There is a commercial on cable TV, one of the home building channels, showing two O gauge trains carrying the product being hawked.  No idea of the make of the trains.

The product is a spray on rubberizing agent who's name escapes me. 

The trains appear to be decorated with the product logo.

Original Post

There is another out there too. Near the end it shows a boy working a hand held remote control running the train. Cannot recall what the product or store was.

 

Tin

@Alan D posted:

Hit below belt from DirectTv. Portrays model railroad hobby for weirdo's.

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I believe that a case can be made for that. When you go to a train show and your hear conversation between potential buyer and seller saying something like "I can't offer you that much as its doesn't have the original man on it" ;  what are people supposed to think? 

@CSXJOE posted:

It's HO, but there is one in the new flex seal commercial.

Actually, it’s for Flex Paste, a newer product in the Flex Seal product line. The TV ad mentions how it can be used in hobbies and shows trains running around scenery presumably made using the product. 

Funny thing is that Woodland Scenics also has a hobby product called Flex Paste. But Flex Seal has trademarked the term, meaning there could potentially be a legal challenge ahead.

@Jim R. posted:

Actually, it’s for Flex Paste, a newer product in the Flex Seal product line. The TV ad mentions how it can be used in hobbies and shows trains running around scenery presumably made using the product. 

Funny thing is that Woodland Scenics also has a hobby product called Flex Paste. But Flex Seal has trademarked the term, meaning there could potentially be a legal challenge ahead.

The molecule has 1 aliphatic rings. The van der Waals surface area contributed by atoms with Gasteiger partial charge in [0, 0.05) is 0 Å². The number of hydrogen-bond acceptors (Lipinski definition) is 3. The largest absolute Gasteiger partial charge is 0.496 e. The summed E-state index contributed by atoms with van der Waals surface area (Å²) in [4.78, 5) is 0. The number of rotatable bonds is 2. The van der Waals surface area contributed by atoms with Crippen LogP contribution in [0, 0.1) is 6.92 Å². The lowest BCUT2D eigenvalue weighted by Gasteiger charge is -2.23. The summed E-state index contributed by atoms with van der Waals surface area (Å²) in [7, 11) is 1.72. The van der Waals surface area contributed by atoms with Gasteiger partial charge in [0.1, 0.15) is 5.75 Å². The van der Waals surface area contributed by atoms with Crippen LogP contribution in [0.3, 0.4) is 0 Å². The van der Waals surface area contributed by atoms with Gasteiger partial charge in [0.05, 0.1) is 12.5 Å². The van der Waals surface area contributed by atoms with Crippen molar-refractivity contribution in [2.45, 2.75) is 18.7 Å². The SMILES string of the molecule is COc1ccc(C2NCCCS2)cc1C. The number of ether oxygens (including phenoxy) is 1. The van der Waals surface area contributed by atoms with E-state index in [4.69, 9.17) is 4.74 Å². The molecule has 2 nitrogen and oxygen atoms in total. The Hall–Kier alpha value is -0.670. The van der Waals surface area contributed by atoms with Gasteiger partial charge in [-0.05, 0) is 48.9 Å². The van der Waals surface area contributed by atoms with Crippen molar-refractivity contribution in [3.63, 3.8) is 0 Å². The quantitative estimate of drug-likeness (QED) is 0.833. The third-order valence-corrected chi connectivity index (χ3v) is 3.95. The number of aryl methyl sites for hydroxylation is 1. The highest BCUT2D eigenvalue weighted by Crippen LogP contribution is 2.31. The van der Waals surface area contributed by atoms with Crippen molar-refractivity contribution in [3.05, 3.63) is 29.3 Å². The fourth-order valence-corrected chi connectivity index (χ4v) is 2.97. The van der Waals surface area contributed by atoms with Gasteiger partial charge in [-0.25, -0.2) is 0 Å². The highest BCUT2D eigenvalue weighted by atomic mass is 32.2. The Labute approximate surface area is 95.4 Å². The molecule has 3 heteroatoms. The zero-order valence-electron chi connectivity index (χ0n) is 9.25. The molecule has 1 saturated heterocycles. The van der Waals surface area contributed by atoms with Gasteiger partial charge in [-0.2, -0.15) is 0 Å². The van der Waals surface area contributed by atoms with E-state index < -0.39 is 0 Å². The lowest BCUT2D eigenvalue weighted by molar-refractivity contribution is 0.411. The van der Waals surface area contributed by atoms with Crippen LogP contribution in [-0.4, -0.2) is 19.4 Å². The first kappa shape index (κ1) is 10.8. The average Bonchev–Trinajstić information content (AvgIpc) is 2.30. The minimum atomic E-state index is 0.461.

The Woodland Scenics product has been out for years and is also trademarked.  The Flex Seal product is the newcomer.

Rusty

 

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The Woodland Scenics product has been out for years and is also trademarked.  The Flex Seal product is the newcomer.

Rusty

 

Absolutely. Woodland Scenics could make that argument. Flex Seal isn’t necessarily holding the stronger claim. 

Woodland Scenics would have a strong case, they trademarked the name and were earlier with it. On the other hand, that raises a couple of questions:

1)Would woodland scenics lose money because of flex seal using 'flex paste'? They might show flex paste on a train layout, but would hobbyists seriously stop using the woodland scenics product in favor of flex paste? I don't know what it is like and if flex paste (the new stuff) could do the same thing......likely woodland scenics would only act if they felt it would cause them harm.   I remember a case where a famous restaurant in NYC sued some diner in like Montana some such place for using the same name. It got thrown out of court, the court ruled that there was no way in heck that anyone could assume a diner in a rural area was the big name restaurant in NY or associated with it, that there was no harm to the NYC restaurant and that the name didn't significantly benefit the diner by name association. Woodland scenics might have a case if they can show that because the commercial had a train layout on it, it would hurt their brand. Had the commercial not suggested that a court might rule that they are two different markets with two different bases and no commonality, but who knows? (not a lawyer, just from what I recall of business law, some of the esquires on here prob can give a more definitive answer). 

2)Possibly the flex seal people did a TM search, saw the Woodland Scenics product name, and came to an agreement with them financially